Resources and information

Here are some resources for learning more about the various issues related to tar sands and tar shale mining.

Western Resource Advocates site offers this information:


Last Rush for the Wild West: Tar Sands, Oil Shale and the American Frontier, exposes how impending tar sands and oil shale mining would destroy massive, pristine landscapes in Utah and put the already imperiled Colorado River watershed at risk. It would jeopardize drinking water quality and quantity for thirty-six million people downstream. It would increase air pollution in Salt Lake City, where air quality is already the worst in the Nation. It would accelerate climate change. The risks to humanity are staggering.

White Water, Black Gold
This film provides a great overview of the human rights and environmental impacts of Alberta’s tar sands mines.


BLM, Environmental Impact Statement

Canadian Geographic

Oil Shale and Tar Sands Programmatic EIS: Overview of the tar sands extraction process

Emissions and Climate 

Department of Energy, Office of Petroleum Resources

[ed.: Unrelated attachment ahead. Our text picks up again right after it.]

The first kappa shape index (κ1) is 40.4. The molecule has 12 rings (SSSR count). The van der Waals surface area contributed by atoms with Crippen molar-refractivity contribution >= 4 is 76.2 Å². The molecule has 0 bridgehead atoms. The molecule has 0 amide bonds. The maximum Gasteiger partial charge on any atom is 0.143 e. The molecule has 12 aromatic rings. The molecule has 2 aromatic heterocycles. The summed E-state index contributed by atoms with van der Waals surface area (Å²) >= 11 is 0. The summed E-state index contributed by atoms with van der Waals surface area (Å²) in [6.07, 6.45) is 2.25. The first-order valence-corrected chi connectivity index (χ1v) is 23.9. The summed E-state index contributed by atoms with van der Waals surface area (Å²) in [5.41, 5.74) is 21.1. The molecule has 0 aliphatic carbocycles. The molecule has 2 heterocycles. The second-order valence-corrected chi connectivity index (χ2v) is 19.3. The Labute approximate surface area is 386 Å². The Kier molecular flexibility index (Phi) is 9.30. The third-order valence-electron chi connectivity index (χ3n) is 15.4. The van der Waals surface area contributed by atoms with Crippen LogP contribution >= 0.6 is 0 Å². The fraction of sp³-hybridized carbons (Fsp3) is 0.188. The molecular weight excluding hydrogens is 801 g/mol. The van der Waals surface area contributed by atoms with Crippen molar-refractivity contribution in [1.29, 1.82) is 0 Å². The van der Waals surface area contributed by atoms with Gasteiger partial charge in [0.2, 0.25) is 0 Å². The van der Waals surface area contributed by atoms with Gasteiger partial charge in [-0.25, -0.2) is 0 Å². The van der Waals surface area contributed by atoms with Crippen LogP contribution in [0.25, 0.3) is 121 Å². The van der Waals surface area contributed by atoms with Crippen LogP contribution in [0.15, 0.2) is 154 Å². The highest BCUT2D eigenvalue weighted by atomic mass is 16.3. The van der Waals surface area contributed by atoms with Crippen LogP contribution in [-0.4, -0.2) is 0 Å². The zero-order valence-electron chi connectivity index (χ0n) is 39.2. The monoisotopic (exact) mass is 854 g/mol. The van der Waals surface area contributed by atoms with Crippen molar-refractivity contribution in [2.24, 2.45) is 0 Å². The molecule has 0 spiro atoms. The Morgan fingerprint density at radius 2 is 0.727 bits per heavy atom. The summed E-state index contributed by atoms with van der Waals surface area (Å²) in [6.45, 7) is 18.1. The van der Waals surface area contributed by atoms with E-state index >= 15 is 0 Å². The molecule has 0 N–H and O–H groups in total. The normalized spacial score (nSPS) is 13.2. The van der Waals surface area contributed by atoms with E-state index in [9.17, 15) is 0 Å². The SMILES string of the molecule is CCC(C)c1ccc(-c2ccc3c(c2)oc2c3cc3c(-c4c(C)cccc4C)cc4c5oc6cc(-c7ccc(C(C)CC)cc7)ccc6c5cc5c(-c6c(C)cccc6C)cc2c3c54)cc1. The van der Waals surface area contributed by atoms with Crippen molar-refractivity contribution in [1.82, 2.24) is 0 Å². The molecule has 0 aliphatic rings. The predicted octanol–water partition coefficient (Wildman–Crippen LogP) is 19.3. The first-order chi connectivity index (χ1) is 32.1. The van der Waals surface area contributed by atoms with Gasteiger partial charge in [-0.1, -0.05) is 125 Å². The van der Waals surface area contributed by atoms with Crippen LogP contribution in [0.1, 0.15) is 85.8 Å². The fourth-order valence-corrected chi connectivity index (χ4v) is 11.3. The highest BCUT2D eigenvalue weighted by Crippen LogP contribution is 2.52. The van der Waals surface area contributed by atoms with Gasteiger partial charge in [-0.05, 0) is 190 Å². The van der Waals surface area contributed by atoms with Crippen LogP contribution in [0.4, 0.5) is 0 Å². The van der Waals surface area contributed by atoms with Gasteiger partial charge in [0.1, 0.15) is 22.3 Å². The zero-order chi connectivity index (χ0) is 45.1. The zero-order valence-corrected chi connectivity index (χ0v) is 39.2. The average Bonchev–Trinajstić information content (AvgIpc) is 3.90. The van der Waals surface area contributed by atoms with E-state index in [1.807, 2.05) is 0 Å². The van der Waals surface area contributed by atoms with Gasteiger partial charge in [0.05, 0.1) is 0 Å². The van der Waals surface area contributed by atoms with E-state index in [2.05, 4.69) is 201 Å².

NRDC: Dirty Fuels

Pollution and Health

Alberta Health Services, Cancer Rate in Fort Chipewyan, Alberta

Physicians for a Healthy Environment

Science Daily, “Untold Levels of Oil Sands Pollution On Athabasca River Confirmed.”

Water Consumption

RAND Study

U.S. Government Accountability Office—Water Use Study

University of Utah Institute for Clean and Secure Water

Economy and Jobs

Cornell University, Global Labor Institute

A funny article about the name we choose/use

‘Tar Sands’ vs. ‘Oil Sands’ Political Flap Misguided?

What to call Alberta’s reserves is raising a fuss, but for wrong reason, research indicates.

By Geoff Dembicki 25 Apr 2011
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Tell people this is oil sand and odds are they’ll like it less than tar sand.

The debate over whether to use “oil sands” versus “tar sands” is about way more than terminology. And never has that been more obvious than during the current federal election.

Just last week, the Calgary Herald ran an editorial lambasting NDP leader Jack Layton for the word choice he made in week one of the campaign.

He’d said “tar sands” during a stop in Quebec — a term the Herald claimed has “become part of the rhetoric of extremists who are anti-oil.”

Anyone involved in the battle over Alberta’s unconventional oil industry knows each term represents a distinct political position.

Read more: Energy, Federal Election 2011, Environment


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